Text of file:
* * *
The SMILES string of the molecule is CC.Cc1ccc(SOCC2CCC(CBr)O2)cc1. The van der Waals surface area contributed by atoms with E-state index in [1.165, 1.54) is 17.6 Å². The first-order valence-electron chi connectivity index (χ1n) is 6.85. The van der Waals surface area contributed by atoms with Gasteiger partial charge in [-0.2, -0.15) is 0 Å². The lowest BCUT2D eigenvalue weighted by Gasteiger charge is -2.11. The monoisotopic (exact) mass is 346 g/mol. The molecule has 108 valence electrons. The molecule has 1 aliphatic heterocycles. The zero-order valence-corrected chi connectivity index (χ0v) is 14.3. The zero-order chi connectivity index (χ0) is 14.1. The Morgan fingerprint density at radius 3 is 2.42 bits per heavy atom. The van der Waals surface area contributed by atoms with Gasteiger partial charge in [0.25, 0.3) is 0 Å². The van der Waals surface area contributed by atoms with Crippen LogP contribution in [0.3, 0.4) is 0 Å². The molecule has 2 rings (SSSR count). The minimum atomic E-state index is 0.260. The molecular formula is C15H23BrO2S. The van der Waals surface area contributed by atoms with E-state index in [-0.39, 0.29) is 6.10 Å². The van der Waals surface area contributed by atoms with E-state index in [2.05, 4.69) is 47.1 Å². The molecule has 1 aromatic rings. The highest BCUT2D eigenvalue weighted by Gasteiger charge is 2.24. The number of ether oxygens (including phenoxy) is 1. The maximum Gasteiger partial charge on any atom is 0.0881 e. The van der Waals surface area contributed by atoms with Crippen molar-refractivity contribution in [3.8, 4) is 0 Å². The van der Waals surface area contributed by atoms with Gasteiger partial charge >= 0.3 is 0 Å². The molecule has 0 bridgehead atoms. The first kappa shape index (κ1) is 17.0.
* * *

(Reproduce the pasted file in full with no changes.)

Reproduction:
The SMILES string of the molecule is CC.Cc1ccc(SOCC2CCC(CBr)O2)cc1. The van der Waals surface area contributed by atoms with E-state index in [1.165, 1.54) is 17.6 Å². The first-order valence-electron chi connectivity index (χ1n) is 6.85. The van der Waals surface area contributed by atoms with Gasteiger partial charge in [-0.2, -0.15) is 0 Å². The lowest BCUT2D eigenvalue weighted by Gasteiger charge is -2.11. The monoisotopic (exact) mass is 346 g/mol. The molecule has 108 valence electrons. The molecule has 1 aliphatic heterocycles. The zero-order valence-corrected chi connectivity index (χ0v) is 14.3. The zero-order chi connectivity index (χ0) is 14.1. The Morgan fingerprint density at radius 3 is 2.42 bits per heavy atom. The van der Waals surface area contributed by atoms with Gasteiger partial charge in [0.25, 0.3) is 0 Å². The van der Waals surface area contributed by atoms with Crippen LogP contribution in [0.3, 0.4) is 0 Å². The molecule has 2 rings (SSSR count). The minimum atomic E-state index is 0.260. The molecular formula is C15H23BrO2S. The van der Waals surface area contributed by atoms with E-state index in [-0.39, 0.29) is 6.10 Å². The van der Waals surface area contributed by atoms with E-state index in [2.05, 4.69) is 47.1 Å². The molecule has 1 aromatic rings. The highest BCUT2D eigenvalue weighted by Gasteiger charge is 2.24. The number of ether oxygens (including phenoxy) is 1. The maximum Gasteiger partial charge on any atom is 0.0881 e. The van der Waals surface area contributed by atoms with Crippen molar-refractivity contribution in [3.8, 4) is 0 Å². The van der Waals surface area contributed by atoms with Gasteiger partial charge >= 0.3 is 0 Å². The molecule has 0 bridgehead atoms. The first kappa shape index (κ1) is 17.0.